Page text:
As high profile as the Ernsts, Baums and Waxmans of this world might be, their views are not unanimous across the orthodox medical profession. Some of these contrary views were expressed just last Sunday in The Sunday Times (Lost in the cancer maze, 10 December 2006). The author of the article, Robert Randall, is a cancer sufferer himself. He claims to be a consumer of services offered by both sides of the divide and it is interesting that from this consumer’s perspective, we receive a much more balanced debate.

The concept of orthodox medicine relying on the evidence-based gold standard of the randomized controlled trial (RCT) is now wearing thin when it comes to understanding the relevance of this methodology to many forms of alternative medicine. Let's take nutrition, for example. Is it really scientifically valid to condemn the potential role of supplementary nutrients like vitamin E and carotenoids (from carrots, peppers and other brightly coloured fruits and vegetables) because, when delivered in their synthetic, pharmaceutical forms, they have failed to generate strong beneficial effects in RCTs aiming to investigate their role in reducing chronic diseases like cancer and heart disease? Is it fair to do this when copious evidence from epidemiological and observational studies - which are often less prejudiced by bias and confounding factors - have consistently demonstrated strong associations for the natural, dietary forms of these nutrients? I think not - and, as a scientist, I am far from alone.

Natural products work within the human body in a different manner to pharmacologically-active drugs. They often work as complex mixtures in which the components interact with each other synergistically, or they interact with factors in the diet or the body. These sorts of variables are omitted from the pharma-friendly gold standard that Ernst and his colleagues seem to worship. I have no issue with using the evidence base - but I have a big problem with how selective you are being when you view the available evidence.

The real loser in open battles between warring factions in healthcare could be the consumer. Imagine how schizophrenic you could become after reading any one of the many newspapers that contains both pro-natural therapy articles and stinging attacks like that found in this week’s Daily Mail.

But then again, we may misjudge the consumer who is well known for his or her ability to vote with the feet - regardless. The consumer, just like Robert Sandall, and the millions around the world who continue to indulge in complementary therapies, will ultimately make choices that work for them. ‘Survival of the fittest’ could provide an explanation for why hostile attacks from the orthodox medical community, the media and over-zealous regulators have not dented the steady increase in the popularity of alternative medicine.

Although we live in a technocratic age where we’ve handed so much decision making to the specialists, perhaps this is one area where the might of the individual will reign. Maybe the disillusionment many feel for pharmaceutically-biased healthcare is beginning to kick in. . . . Perhaps the dictates from the white coats will be overruled by the ever-powerful survival instinct and our need to stay in touch with nature, from which we’ve evolved.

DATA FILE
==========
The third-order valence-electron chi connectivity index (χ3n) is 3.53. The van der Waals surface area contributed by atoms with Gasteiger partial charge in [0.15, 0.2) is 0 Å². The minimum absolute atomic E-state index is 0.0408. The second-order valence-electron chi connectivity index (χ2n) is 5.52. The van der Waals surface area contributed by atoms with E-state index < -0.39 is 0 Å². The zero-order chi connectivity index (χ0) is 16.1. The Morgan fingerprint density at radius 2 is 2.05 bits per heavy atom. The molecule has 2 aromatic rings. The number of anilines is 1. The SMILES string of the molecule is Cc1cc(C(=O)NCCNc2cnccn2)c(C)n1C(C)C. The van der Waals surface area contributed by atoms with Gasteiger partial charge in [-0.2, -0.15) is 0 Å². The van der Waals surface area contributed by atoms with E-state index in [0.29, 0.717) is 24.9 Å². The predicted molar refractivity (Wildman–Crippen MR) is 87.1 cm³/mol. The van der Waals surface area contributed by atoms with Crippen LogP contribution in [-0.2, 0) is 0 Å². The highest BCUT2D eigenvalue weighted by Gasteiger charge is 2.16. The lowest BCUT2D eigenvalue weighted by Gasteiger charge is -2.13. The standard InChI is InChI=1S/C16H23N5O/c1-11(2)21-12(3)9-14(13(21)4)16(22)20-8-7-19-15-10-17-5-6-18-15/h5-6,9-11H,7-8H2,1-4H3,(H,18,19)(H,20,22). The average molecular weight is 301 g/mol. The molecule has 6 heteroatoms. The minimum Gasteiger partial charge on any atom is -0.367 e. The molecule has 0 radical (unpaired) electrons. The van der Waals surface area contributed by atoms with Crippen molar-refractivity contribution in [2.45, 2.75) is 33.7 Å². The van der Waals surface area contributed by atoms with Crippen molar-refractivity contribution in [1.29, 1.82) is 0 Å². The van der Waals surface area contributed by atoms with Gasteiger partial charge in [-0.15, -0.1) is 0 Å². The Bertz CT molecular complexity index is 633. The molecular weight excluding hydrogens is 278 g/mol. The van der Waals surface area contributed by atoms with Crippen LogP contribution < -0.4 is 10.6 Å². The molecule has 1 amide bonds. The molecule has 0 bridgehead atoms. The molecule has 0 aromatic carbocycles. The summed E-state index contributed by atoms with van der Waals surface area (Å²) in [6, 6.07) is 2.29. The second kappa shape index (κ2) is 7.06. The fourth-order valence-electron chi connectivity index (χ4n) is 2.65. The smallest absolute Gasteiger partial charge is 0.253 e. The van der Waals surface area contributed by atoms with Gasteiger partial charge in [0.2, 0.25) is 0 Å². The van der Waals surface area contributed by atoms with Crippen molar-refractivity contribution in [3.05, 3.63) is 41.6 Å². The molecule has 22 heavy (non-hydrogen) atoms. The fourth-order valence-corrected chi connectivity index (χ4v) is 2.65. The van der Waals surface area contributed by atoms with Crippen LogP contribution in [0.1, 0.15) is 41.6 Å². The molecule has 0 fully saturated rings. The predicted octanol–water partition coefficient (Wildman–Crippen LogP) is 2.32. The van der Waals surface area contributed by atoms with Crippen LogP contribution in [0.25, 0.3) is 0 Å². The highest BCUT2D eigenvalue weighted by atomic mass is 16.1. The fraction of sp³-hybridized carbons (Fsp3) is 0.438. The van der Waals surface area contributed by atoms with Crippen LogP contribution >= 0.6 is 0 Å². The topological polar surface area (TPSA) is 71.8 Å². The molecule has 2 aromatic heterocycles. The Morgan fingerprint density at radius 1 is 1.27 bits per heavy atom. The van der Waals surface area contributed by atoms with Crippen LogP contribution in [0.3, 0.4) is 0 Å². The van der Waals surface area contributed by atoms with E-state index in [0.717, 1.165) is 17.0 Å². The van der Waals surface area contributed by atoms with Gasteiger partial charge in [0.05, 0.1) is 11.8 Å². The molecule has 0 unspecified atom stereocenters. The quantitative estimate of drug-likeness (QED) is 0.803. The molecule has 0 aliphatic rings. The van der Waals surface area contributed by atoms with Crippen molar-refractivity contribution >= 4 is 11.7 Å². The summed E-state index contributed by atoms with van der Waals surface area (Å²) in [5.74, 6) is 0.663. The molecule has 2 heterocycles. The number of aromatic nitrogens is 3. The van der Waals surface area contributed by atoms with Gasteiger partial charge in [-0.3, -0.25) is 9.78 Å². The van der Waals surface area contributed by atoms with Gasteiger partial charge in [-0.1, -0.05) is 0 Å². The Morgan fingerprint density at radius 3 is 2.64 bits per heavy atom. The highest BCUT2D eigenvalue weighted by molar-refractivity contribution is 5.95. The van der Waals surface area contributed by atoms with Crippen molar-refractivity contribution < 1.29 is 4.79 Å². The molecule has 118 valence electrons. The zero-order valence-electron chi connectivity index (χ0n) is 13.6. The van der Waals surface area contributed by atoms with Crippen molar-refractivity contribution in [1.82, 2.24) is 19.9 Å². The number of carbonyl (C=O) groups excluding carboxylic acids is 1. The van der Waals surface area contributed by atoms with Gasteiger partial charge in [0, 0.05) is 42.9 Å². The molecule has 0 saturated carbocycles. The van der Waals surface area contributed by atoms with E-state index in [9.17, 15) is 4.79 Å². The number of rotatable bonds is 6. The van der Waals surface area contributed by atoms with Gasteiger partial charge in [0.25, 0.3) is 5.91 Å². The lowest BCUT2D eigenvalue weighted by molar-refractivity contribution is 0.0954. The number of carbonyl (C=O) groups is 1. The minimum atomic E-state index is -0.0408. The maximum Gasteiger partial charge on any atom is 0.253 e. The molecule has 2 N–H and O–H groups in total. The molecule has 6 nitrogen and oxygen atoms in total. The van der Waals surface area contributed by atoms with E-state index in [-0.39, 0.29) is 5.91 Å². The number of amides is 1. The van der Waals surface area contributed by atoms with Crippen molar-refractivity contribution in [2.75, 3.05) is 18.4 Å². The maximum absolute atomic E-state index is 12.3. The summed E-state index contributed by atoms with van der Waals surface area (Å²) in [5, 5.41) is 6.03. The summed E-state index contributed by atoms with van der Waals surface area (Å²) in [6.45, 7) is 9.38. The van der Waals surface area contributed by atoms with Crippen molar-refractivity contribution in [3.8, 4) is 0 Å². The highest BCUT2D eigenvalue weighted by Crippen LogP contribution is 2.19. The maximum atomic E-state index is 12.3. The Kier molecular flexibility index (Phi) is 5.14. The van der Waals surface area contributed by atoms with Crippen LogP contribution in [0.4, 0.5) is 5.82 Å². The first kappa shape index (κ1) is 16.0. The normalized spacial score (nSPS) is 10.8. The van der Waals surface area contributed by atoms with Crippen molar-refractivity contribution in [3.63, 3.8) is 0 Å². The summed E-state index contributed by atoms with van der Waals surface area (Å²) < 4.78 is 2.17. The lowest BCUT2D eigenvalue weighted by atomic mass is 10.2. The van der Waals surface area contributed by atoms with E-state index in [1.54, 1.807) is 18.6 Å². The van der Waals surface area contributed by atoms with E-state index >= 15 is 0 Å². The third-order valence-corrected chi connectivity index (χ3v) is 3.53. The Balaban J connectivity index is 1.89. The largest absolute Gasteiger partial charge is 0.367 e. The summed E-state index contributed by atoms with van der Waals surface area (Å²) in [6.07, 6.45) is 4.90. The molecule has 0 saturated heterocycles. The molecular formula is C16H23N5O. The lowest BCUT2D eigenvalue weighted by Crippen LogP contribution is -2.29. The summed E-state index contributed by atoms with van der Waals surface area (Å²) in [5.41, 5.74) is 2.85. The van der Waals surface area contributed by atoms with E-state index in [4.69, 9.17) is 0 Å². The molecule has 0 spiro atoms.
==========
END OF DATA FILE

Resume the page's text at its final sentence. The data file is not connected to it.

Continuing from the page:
Dr Robert Verkerk, Alliance for Natural Health,

About the Alliance for Natural Health

The Alliance for Natural Health (ANH) is a UK-based, EU-focused, international, legal-scientific, non-governmental organisation that is working on behalf of consumers, medical doctors, complementary health practitioners and food manufacturers and distributors, to protect and promote natural healthcare, using the principles of good science and good law.

The ANH’s principal objective is to help develop an appropriate legal and scientific framework and environment for the development of sustainable approaches to healthcare. Within this setting, consumers and health professionals should be able to make informed choices about a wide range of health options, and in particular those that relate to diet, lifestyle and non-drug-based or natural therapies, so that they may experience their benefits to the full while not exposing themselves to unnecessary risks.

The Alliance for Natural Health, The Atrium, Dorking, Surrey RH4 1XA, United Kingdom

tel +44 (0)1306 646 600, e-mail

The ANH is a not-for-profit campaign organisation that operates solely on donations. If you care about the future of natural health and would like to support our work, please make a cheque payable (in any currency) to ‘Alliance for Natural Health’ and send to the above address, or donate via our secure server either to our general fund at or to specific projects at Thank you.

NHIC Comment

For far too long, the ANH has stood virtually alone as a bastion of common sense and reason against the pig-headedness, ignorance and entrenched error of the pharmaceutical-controlled medical fraternity. Indeed, it is only becuase of the hard work of these dedicated people that the European Directive on food supplements was defeated this year.

We fully support Dr Verkerk and his colleagues and encourage you to do the same to protect your treatments and supplements before Codex Alimentarius gets its way

Natural Health Information Centre